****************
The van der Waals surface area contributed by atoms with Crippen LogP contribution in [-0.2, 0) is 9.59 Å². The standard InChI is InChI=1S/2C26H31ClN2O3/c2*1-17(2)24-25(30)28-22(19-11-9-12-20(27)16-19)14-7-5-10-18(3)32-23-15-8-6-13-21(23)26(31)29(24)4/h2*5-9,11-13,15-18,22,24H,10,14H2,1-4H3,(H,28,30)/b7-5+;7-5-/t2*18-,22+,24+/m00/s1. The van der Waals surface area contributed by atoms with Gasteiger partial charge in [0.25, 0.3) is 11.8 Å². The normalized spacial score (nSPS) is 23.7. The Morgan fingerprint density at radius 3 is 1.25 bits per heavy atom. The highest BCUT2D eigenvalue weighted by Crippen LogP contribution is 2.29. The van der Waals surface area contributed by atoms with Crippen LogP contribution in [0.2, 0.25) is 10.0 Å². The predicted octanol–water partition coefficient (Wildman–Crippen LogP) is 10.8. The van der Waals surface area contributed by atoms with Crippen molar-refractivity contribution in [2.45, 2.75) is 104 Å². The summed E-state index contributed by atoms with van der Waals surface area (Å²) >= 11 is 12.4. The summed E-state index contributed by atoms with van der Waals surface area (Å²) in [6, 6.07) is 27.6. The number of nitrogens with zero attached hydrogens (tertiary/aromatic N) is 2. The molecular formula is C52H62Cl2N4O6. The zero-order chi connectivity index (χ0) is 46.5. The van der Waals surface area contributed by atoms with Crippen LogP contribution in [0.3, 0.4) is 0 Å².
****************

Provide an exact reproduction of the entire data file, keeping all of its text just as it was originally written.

The van der Waals surface area contributed by atoms with Crippen LogP contribution in [-0.2, 0) is 9.59 Å². The standard InChI is InChI=1S/2C26H31ClN2O3/c2*1-17(2)24-25(30)28-22(19-11-9-12-20(27)16-19)14-7-5-10-18(3)32-23-15-8-6-13-21(23)26(31)29(24)4/h2*5-9,11-13,15-18,22,24H,10,14H2,1-4H3,(H,28,30)/b7-5+;7-5-/t2*18-,22+,24+/m00/s1. The van der Waals surface area contributed by atoms with Gasteiger partial charge in [0.25, 0.3) is 11.8 Å². The normalized spacial score (nSPS) is 23.7. The Morgan fingerprint density at radius 3 is 1.25 bits per heavy atom. The highest BCUT2D eigenvalue weighted by Crippen LogP contribution is 2.29. The van der Waals surface area contributed by atoms with Crippen LogP contribution in [0.2, 0.25) is 10.0 Å². The predicted octanol–water partition coefficient (Wildman–Crippen LogP) is 10.8. The van der Waals surface area contributed by atoms with Crippen molar-refractivity contribution in [2.45, 2.75) is 104 Å². The summed E-state index contributed by atoms with van der Waals surface area (Å²) >= 11 is 12.4. The summed E-state index contributed by atoms with van der Waals surface area (Å²) in [6, 6.07) is 27.6. The number of nitrogens with zero attached hydrogens (tertiary/aromatic N) is 2. The molecular formula is C52H62Cl2N4O6. The zero-order chi connectivity index (χ0) is 46.5. The van der Waals surface area contributed by atoms with Crippen LogP contribution in [0.3, 0.4) is 0 Å².